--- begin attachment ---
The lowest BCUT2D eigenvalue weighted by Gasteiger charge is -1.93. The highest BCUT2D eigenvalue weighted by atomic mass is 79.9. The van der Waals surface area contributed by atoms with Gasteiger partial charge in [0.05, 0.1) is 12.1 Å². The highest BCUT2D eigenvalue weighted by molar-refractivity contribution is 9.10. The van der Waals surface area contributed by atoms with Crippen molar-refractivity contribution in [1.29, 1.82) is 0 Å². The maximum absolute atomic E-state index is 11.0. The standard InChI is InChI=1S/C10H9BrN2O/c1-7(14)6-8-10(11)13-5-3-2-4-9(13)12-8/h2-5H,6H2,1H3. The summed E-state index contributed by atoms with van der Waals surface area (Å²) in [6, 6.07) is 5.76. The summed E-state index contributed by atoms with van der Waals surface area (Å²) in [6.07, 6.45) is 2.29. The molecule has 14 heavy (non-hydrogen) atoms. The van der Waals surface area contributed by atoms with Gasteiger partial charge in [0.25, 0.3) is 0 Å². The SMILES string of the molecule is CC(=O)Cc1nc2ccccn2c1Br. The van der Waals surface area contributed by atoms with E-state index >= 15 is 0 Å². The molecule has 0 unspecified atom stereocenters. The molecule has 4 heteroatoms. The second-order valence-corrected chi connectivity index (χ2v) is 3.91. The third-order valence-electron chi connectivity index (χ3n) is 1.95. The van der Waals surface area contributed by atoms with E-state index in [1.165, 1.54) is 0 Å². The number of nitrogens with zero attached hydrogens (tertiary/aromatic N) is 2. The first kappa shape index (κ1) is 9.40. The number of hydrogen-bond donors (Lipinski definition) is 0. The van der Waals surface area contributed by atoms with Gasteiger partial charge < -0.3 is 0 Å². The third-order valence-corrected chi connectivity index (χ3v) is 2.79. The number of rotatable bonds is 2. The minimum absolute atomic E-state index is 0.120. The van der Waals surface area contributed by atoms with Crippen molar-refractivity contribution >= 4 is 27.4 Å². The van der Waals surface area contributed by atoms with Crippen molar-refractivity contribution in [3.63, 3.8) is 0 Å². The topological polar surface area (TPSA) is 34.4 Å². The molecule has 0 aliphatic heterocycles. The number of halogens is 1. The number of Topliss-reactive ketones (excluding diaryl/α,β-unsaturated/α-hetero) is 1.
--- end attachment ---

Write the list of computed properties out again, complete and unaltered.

The lowest BCUT2D eigenvalue weighted by Gasteiger charge is -1.93. The highest BCUT2D eigenvalue weighted by atomic mass is 79.9. The van der Waals surface area contributed by atoms with Gasteiger partial charge in [0.05, 0.1) is 12.1 Å². The highest BCUT2D eigenvalue weighted by molar-refractivity contribution is 9.10. The van der Waals surface area contributed by atoms with Crippen molar-refractivity contribution in [1.29, 1.82) is 0 Å². The maximum absolute atomic E-state index is 11.0. The standard InChI is InChI=1S/C10H9BrN2O/c1-7(14)6-8-10(11)13-5-3-2-4-9(13)12-8/h2-5H,6H2,1H3. The summed E-state index contributed by atoms with van der Waals surface area (Å²) in [6, 6.07) is 5.76. The summed E-state index contributed by atoms with van der Waals surface area (Å²) in [6.07, 6.45) is 2.29. The molecule has 14 heavy (non-hydrogen) atoms. The van der Waals surface area contributed by atoms with Gasteiger partial charge in [0.25, 0.3) is 0 Å². The SMILES string of the molecule is CC(=O)Cc1nc2ccccn2c1Br. The van der Waals surface area contributed by atoms with E-state index >= 15 is 0 Å². The molecule has 0 unspecified atom stereocenters. The molecule has 4 heteroatoms. The second-order valence-corrected chi connectivity index (χ2v) is 3.91. The third-order valence-electron chi connectivity index (χ3n) is 1.95. The van der Waals surface area contributed by atoms with E-state index in [1.165, 1.54) is 0 Å². The number of nitrogens with zero attached hydrogens (tertiary/aromatic N) is 2. The first kappa shape index (κ1) is 9.40. The number of hydrogen-bond donors (Lipinski definition) is 0. The van der Waals surface area contributed by atoms with Gasteiger partial charge < -0.3 is 0 Å². The third-order valence-corrected chi connectivity index (χ3v) is 2.79. The number of rotatable bonds is 2. The minimum absolute atomic E-state index is 0.120. The van der Waals surface area contributed by atoms with Crippen molar-refractivity contribution >= 4 is 27.4 Å². The van der Waals surface area contributed by atoms with Crippen molar-refractivity contribution in [3.63, 3.8) is 0 Å². The topological polar surface area (TPSA) is 34.4 Å². The molecule has 0 aliphatic heterocycles. The number of halogens is 1. The number of Topliss-reactive ketones (excluding diaryl/α,β-unsaturated/α-hetero) is 1.